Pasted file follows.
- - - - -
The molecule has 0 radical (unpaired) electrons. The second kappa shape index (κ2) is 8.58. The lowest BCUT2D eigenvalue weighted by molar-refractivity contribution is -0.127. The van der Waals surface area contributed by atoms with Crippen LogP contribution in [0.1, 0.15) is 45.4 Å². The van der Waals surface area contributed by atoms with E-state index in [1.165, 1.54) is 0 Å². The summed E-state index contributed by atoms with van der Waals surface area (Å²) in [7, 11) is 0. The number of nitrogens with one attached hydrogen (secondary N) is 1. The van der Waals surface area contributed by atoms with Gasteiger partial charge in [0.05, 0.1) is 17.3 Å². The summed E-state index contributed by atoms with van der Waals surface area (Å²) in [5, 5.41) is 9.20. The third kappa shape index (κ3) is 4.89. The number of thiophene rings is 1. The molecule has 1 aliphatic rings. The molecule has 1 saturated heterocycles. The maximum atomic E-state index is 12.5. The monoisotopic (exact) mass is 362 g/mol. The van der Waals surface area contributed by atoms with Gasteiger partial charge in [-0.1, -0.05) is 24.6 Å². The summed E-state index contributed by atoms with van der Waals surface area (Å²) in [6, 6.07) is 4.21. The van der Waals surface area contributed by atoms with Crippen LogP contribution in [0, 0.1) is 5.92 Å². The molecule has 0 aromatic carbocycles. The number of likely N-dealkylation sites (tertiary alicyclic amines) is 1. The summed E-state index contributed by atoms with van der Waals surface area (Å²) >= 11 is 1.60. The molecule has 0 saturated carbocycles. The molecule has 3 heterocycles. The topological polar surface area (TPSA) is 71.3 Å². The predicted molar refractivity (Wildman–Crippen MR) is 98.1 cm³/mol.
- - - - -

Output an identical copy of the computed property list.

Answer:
The molecule has 0 radical (unpaired) electrons. The second kappa shape index (κ2) is 8.58. The lowest BCUT2D eigenvalue weighted by molar-refractivity contribution is -0.127. The van der Waals surface area contributed by atoms with Crippen LogP contribution in [0.1, 0.15) is 45.4 Å². The van der Waals surface area contributed by atoms with E-state index in [1.165, 1.54) is 0 Å². The summed E-state index contributed by atoms with van der Waals surface area (Å²) in [7, 11) is 0. The number of nitrogens with one attached hydrogen (secondary N) is 1. The van der Waals surface area contributed by atoms with Gasteiger partial charge in [0.05, 0.1) is 17.3 Å². The summed E-state index contributed by atoms with van der Waals surface area (Å²) in [5, 5.41) is 9.20. The third kappa shape index (κ3) is 4.89. The number of thiophene rings is 1. The molecule has 1 aliphatic rings. The molecule has 1 saturated heterocycles. The maximum atomic E-state index is 12.5. The monoisotopic (exact) mass is 362 g/mol. The van der Waals surface area contributed by atoms with Gasteiger partial charge in [-0.1, -0.05) is 24.6 Å². The summed E-state index contributed by atoms with van der Waals surface area (Å²) in [6, 6.07) is 4.21. The van der Waals surface area contributed by atoms with Crippen LogP contribution in [0, 0.1) is 5.92 Å². The molecule has 0 aromatic carbocycles. The number of likely N-dealkylation sites (tertiary alicyclic amines) is 1. The summed E-state index contributed by atoms with van der Waals surface area (Å²) >= 11 is 1.60. The molecule has 0 saturated carbocycles. The molecule has 3 heterocycles. The topological polar surface area (TPSA) is 71.3 Å². The predicted molar refractivity (Wildman–Crippen MR) is 98.1 cm³/mol.